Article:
South Korea’s artificial floating roosts: a lifeline for migratory shorebirds
Sea-level rise is keeping exhausted migratory shorebirds flying round and round like aeroplanes in holding patterns, with nowhere to land and rest. The solution: artificial roosts fashioned from oyster bags…
The Geum Estuary, located on the coast of Seocheon, South Korea and abutting the Yellow Sea, is a crucial section of the East Asian-Australasian migratory flyway for birds. It regularly supports internationally significant populations of globally threatened shorebirds such as Spoon-billed Sandpiper Calidris pygmaea (Critically Endangered) and Far Eastern Curlew Numenius madagascariensis (Endangered). For this reason, it has been recognised as a Ramsar site (a wetland of international importance). However, along the Geum Estuary, as with other areas along this imperilled flyway, roosting sites for migratory shorebirds have been, and in some cases are still being, destroyed by coastal development and sea-level rise. Migratory shorebirds, which require these crucial roosting sites to rest during their long migration, are losing valuable habitat as a result.
“Observing 10-15,000 shorebirds desperately circling the coast at high tide is a magical but disturbing sight,” says Chris Purnell, the Roost Trial Project Manager. “It’s like planes in a holding pattern: every moment they remain in the sky burns fuel they require to complete their onward journey.”
The optimal solution is to effectively manage, conserve, and if possible restore the natural roosting sites that are so crucial to these migratory birds. However, when that is impossible, one last-resort option is to try to build artificial roosting sites. Building these sites often involves significant construction and even possibly altering coastal ecology, but after seeing shorebirds roosting in infrastructure designed to support oyster aquaculture, BirdLife Australia came up with an idea: taking commercially-available oyster bags and turning them into floating roosts.
There are many advantages to floating roosts. They are not affected by sea-level rise caused by climate change, they do not become submerged when the tide changes, and they are even immune to terrestrial predators. But would the oyster bag floating roosts work? Tests were proposed in three different Ramsar sites in Australia, but it was the Geum Estuary that was considered the true proving ground.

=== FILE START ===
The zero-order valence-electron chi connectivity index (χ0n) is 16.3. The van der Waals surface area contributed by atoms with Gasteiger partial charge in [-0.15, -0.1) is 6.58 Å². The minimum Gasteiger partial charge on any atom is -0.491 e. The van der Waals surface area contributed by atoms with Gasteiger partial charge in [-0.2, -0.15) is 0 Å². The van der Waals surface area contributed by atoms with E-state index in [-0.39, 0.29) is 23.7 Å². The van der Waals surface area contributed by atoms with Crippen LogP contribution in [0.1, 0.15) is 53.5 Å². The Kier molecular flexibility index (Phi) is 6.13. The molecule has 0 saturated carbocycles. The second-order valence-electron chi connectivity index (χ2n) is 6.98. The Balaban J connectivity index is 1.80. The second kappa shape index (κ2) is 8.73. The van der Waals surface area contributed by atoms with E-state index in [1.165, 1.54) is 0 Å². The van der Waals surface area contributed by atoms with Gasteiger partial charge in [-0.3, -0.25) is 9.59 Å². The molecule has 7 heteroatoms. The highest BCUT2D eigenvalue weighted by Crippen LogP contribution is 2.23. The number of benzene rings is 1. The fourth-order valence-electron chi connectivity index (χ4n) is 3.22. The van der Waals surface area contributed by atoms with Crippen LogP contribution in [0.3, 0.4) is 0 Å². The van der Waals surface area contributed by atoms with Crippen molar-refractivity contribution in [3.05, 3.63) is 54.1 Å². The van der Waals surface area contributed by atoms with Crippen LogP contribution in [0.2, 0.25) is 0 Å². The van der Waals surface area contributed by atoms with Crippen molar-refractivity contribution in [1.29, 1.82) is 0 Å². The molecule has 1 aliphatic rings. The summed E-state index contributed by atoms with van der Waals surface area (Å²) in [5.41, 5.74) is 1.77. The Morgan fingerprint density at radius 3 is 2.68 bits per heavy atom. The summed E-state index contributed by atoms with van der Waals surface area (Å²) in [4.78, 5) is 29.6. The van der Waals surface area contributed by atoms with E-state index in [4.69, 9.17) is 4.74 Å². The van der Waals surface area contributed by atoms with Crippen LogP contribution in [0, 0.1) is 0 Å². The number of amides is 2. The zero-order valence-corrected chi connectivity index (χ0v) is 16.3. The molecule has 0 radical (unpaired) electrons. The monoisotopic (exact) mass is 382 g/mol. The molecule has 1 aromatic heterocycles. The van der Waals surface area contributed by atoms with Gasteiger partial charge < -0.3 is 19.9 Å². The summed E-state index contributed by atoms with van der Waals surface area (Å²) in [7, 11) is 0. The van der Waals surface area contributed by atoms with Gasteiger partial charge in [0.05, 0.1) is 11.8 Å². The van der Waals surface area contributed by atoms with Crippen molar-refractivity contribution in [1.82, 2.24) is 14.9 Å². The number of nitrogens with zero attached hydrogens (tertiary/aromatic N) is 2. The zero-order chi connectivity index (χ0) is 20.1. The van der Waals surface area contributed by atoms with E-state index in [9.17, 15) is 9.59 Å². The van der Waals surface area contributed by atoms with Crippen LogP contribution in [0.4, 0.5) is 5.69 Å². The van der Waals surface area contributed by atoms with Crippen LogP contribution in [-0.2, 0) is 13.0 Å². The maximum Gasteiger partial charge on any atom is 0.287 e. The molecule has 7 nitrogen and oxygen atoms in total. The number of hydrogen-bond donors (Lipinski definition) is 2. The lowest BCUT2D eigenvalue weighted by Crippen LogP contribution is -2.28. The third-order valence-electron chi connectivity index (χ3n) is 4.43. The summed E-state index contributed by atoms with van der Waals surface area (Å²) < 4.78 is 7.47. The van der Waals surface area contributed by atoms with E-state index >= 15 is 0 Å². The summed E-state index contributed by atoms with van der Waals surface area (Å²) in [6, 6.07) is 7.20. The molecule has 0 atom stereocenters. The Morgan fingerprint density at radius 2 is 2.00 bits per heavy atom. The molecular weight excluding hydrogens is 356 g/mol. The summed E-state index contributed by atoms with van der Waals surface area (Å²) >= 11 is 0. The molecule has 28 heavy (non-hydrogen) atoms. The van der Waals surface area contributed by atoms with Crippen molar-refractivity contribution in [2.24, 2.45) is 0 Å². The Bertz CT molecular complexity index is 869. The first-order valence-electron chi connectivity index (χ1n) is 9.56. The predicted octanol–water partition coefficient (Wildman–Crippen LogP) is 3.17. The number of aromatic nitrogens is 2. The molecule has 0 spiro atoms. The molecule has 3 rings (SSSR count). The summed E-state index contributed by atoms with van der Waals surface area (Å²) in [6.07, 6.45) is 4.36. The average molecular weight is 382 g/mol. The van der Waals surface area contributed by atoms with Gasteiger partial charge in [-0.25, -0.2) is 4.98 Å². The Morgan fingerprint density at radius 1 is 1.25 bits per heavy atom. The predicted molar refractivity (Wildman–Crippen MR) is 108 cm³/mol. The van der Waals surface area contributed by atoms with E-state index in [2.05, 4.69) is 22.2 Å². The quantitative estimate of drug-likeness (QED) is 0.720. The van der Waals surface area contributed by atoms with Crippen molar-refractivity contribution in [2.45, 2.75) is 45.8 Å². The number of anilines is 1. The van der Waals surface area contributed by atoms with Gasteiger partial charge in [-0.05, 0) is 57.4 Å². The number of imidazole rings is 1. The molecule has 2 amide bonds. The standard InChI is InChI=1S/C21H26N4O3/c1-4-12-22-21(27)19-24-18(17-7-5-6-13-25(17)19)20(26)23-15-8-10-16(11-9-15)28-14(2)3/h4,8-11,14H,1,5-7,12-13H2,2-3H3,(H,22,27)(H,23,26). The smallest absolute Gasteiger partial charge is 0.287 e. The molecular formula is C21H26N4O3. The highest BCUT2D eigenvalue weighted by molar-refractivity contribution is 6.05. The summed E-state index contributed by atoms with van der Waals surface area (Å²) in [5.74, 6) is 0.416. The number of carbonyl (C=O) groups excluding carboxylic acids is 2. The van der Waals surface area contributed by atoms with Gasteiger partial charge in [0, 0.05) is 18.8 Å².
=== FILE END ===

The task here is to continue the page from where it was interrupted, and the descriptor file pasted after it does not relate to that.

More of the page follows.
The Geum roosts were set up earlier this year, with oyster bags filled with locally-sourced empty shells that were towed out into coastal waters near the mudflats. Local staff kept an eye on the roosts to see if birds would begin to use them. The first sign of success came on May 8th, when around 28 shorebirds were recorded using the roosts, joined by another 15 when the tide receded. The next few days were much the same, with 35 shorebirds arriving at high tide, and a handful more as the tide ebbed. By the end of May the true potential of the roosts could be seen, as footage captured the roosts with nearly 300 birds using them.
As the project moves forwards, we will continue to monitor the roosts to see if these hopeful beginnings are signs of a long-term trend. With the southern migration now underway, the biggest question is whether birds will use the roosts on their journey down to Australia. In 2020 results of the trial will be reviewed to determine whether to remove, adapt or extend the trial. The teams are also studying the use of traditional craft materials created by indigenous communities to form the roosts, in order to reduce the use of plastics and support heritage and local economies.
“We are optimistic that the roost trials in both Korea and Australia will be extended with the successful results from the initial trials,” says Young-Min Moon, project coordinator for BirdLife Asia. “We are already hearing that some local governments and stakeholders are interested after seeing that the roost trials have worked very well for shorebirds.”